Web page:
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The end of the Chain of Craters Road is currently around Mile Marker 19, just at the Holei Sea Arch. Good, if distant, viewing of the explosion cloud where lava enters the sea, displays about the volcano and natural history of the area, as well as a wealth of information on hiking to, and viewing, the lava, are available here. In addition, numerous sea arches, sea caves, fabulous bird watching, indescribable ocean views and some pretty good biking are to be found here. Even if the lava flows are too far away to be easily hiked to, the hike along the new land, twisted lava forms and endless basalt landscape is well worth the drive to the end of the road.

Over the months and years, the lava river issuing from Pu’u O’o winds its way back and forth across the lava plain of about 8 miles breadth, usually flowing into the sea within Hawaii Volcanoes National Park, but sometimes outside the eastern margin of the Park on County of Hawaii land, sometimes ponding behind the low lava hills for weeks at a time without entering the ocean at all. Check with the rangers about flow conditions; they can tell you the best way to approach these flows. Current eruption updates are available from the National Park Service by calling 808.985.600.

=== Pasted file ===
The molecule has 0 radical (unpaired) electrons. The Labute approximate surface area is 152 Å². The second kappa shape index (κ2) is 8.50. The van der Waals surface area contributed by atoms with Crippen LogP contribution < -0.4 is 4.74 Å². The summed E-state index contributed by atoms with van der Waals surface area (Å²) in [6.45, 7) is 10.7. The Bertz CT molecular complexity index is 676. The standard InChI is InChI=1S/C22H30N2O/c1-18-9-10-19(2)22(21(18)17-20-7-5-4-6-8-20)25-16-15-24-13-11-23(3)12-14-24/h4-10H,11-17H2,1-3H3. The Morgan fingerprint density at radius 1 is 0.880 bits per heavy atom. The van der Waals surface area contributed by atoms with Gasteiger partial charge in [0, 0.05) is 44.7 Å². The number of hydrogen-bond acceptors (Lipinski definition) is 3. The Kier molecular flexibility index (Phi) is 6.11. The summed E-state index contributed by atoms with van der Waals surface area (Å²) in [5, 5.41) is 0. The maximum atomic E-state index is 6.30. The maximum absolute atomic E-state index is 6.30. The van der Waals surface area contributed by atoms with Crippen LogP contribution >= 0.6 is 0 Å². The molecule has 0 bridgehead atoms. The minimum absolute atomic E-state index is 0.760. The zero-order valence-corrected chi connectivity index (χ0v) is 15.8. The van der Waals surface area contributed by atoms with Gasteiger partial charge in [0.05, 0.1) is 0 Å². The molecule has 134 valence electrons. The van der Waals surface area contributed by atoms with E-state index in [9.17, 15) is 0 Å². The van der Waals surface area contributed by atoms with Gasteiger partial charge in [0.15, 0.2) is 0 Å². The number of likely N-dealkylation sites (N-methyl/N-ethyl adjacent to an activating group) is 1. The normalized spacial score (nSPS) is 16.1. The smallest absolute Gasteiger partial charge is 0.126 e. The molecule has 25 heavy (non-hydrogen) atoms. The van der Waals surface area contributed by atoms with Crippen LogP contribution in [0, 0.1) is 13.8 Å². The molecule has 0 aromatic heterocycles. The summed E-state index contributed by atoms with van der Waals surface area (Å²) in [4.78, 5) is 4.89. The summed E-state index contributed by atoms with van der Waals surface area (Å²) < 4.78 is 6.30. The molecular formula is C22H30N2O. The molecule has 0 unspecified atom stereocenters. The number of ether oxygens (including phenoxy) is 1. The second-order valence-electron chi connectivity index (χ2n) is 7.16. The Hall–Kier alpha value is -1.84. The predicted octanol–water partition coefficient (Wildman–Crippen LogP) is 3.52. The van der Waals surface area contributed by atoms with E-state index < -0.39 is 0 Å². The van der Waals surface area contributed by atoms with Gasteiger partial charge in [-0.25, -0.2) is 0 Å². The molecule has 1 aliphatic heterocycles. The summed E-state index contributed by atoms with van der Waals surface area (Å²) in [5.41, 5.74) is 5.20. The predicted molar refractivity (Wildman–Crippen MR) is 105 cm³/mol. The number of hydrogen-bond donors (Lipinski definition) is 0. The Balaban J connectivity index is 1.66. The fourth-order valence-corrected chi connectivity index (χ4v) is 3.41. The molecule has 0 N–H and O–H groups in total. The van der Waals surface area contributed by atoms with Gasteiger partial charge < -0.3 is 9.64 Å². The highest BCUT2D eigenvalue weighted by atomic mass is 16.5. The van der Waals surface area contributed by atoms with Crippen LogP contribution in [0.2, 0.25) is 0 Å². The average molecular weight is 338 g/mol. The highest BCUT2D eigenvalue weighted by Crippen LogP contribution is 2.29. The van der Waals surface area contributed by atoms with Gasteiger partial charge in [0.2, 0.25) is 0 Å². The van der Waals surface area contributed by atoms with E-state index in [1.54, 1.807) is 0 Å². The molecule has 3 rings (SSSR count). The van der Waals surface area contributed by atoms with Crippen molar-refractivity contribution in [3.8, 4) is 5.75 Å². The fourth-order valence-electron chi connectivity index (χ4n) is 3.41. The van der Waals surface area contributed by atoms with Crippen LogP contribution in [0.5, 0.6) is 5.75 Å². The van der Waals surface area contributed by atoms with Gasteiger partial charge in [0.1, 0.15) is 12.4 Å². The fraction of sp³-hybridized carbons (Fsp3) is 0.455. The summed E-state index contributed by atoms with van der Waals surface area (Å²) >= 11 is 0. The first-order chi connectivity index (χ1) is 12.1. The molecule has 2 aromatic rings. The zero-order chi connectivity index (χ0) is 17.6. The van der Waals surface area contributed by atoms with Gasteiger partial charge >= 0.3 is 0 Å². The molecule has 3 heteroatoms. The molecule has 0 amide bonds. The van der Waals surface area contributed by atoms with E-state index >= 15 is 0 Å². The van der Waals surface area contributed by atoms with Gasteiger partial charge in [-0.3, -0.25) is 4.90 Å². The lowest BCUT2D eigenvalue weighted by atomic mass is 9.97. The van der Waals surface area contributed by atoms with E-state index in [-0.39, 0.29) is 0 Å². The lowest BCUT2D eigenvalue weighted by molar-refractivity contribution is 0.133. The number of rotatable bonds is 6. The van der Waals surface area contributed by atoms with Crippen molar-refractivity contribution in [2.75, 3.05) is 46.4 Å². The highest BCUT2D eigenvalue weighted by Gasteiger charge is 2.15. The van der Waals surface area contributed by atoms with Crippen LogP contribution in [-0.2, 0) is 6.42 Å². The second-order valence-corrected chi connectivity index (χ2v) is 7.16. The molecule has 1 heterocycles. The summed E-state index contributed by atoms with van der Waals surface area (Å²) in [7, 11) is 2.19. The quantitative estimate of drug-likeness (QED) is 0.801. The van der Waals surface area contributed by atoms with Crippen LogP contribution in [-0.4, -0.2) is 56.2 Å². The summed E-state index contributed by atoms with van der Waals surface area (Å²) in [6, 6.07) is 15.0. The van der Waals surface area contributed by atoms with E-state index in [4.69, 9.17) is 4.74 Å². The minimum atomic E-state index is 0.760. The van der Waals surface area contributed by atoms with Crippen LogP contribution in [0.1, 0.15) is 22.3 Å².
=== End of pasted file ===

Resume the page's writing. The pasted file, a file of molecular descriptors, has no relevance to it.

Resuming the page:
Written and produced by Donald B. MacGowan; videography by Donnie MacGowan and Frank Burgess; original musical score by Donald B. MacGowan.

For more information on visiting Hawaii in general, or the volcanoes of the Big Island in particular, please go to www.tourguidehawaii.com, and www.tourguidehawaii.blogspot.com.

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